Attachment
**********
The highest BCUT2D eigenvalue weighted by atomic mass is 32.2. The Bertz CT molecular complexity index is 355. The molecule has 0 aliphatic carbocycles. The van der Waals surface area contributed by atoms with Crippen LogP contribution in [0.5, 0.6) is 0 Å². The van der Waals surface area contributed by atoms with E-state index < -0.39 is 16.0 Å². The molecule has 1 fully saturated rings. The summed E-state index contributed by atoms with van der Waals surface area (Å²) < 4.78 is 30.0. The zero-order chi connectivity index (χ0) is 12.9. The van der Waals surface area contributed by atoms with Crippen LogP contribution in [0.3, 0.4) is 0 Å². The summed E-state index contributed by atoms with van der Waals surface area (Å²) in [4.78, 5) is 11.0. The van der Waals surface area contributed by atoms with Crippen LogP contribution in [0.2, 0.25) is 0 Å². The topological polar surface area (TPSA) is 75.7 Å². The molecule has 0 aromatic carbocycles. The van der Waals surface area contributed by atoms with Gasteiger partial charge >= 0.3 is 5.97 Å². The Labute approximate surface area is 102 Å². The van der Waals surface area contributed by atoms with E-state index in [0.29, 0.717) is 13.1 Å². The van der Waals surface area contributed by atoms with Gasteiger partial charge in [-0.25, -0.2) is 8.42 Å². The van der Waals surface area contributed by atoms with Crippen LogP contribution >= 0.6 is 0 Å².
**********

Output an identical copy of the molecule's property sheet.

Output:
The highest BCUT2D eigenvalue weighted by atomic mass is 32.2. The Bertz CT molecular complexity index is 355. The molecule has 0 aliphatic carbocycles. The van der Waals surface area contributed by atoms with Crippen LogP contribution in [0.5, 0.6) is 0 Å². The van der Waals surface area contributed by atoms with E-state index < -0.39 is 16.0 Å². The molecule has 1 fully saturated rings. The summed E-state index contributed by atoms with van der Waals surface area (Å²) < 4.78 is 30.0. The zero-order chi connectivity index (χ0) is 12.9. The van der Waals surface area contributed by atoms with Crippen LogP contribution in [0.3, 0.4) is 0 Å². The summed E-state index contributed by atoms with van der Waals surface area (Å²) in [4.78, 5) is 11.0. The van der Waals surface area contributed by atoms with Crippen LogP contribution in [0.2, 0.25) is 0 Å². The topological polar surface area (TPSA) is 75.7 Å². The molecule has 0 aromatic carbocycles. The van der Waals surface area contributed by atoms with Gasteiger partial charge >= 0.3 is 5.97 Å². The Labute approximate surface area is 102 Å². The van der Waals surface area contributed by atoms with E-state index in [0.29, 0.717) is 13.1 Å². The van der Waals surface area contributed by atoms with Gasteiger partial charge in [-0.25, -0.2) is 8.42 Å². The van der Waals surface area contributed by atoms with Crippen LogP contribution >= 0.6 is 0 Å².